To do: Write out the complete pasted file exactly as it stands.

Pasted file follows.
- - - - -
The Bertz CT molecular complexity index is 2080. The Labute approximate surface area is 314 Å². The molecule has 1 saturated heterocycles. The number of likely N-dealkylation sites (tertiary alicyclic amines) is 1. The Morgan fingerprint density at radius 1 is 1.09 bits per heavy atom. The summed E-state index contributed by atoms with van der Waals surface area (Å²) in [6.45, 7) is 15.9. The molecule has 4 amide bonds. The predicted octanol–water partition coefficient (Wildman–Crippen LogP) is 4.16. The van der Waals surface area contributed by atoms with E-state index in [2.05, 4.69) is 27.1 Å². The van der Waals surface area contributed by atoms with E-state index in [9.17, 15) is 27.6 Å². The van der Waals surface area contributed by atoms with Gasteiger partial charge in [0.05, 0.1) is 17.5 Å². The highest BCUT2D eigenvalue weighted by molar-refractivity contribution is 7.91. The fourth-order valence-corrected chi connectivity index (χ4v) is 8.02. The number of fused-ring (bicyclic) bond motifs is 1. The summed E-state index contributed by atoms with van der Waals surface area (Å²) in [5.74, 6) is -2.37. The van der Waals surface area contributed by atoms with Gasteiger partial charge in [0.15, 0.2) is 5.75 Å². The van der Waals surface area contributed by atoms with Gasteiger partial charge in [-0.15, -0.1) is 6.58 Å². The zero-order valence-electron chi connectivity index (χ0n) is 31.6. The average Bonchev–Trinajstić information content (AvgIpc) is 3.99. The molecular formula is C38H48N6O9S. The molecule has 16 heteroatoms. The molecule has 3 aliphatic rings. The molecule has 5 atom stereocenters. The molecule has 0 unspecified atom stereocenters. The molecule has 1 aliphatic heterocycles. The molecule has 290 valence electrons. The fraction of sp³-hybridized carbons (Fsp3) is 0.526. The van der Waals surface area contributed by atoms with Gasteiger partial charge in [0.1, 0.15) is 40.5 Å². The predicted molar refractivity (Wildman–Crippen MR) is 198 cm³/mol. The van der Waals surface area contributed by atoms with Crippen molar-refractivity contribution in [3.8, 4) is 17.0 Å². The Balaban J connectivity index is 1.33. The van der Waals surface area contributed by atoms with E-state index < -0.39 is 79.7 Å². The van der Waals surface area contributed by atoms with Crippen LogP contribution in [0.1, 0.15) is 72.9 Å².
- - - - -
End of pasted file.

The Bertz CT molecular complexity index is 2080. The Labute approximate surface area is 314 Å². The molecule has 1 saturated heterocycles. The number of likely N-dealkylation sites (tertiary alicyclic amines) is 1. The Morgan fingerprint density at radius 1 is 1.09 bits per heavy atom. The summed E-state index contributed by atoms with van der Waals surface area (Å²) in [6.45, 7) is 15.9. The molecule has 4 amide bonds. The predicted octanol–water partition coefficient (Wildman–Crippen LogP) is 4.16. The van der Waals surface area contributed by atoms with E-state index in [2.05, 4.69) is 27.1 Å². The van der Waals surface area contributed by atoms with E-state index in [9.17, 15) is 27.6 Å². The van der Waals surface area contributed by atoms with Gasteiger partial charge in [0.05, 0.1) is 17.5 Å². The highest BCUT2D eigenvalue weighted by molar-refractivity contribution is 7.91. The fourth-order valence-corrected chi connectivity index (χ4v) is 8.02. The number of fused-ring (bicyclic) bond motifs is 1. The summed E-state index contributed by atoms with van der Waals surface area (Å²) in [5.74, 6) is -2.37. The van der Waals surface area contributed by atoms with Gasteiger partial charge in [0.15, 0.2) is 5.75 Å². The van der Waals surface area contributed by atoms with Gasteiger partial charge in [-0.15, -0.1) is 6.58 Å². The zero-order valence-electron chi connectivity index (χ0n) is 31.6. The average Bonchev–Trinajstić information content (AvgIpc) is 3.99. The molecular formula is C38H48N6O9S. The molecule has 16 heteroatoms. The molecule has 3 aliphatic rings. The molecule has 5 atom stereocenters. The molecule has 0 unspecified atom stereocenters. The molecule has 1 aliphatic heterocycles. The molecule has 290 valence electrons. The fraction of sp³-hybridized carbons (Fsp3) is 0.526. The van der Waals surface area contributed by atoms with Gasteiger partial charge in [0.1, 0.15) is 40.5 Å². The predicted molar refractivity (Wildman–Crippen MR) is 198 cm³/mol. The van der Waals surface area contributed by atoms with Crippen molar-refractivity contribution in [3.8, 4) is 17.0 Å². The Balaban J connectivity index is 1.33. The van der Waals surface area contributed by atoms with E-state index < -0.39 is 79.7 Å². The van der Waals surface area contributed by atoms with Crippen LogP contribution in [0.1, 0.15) is 72.9 Å².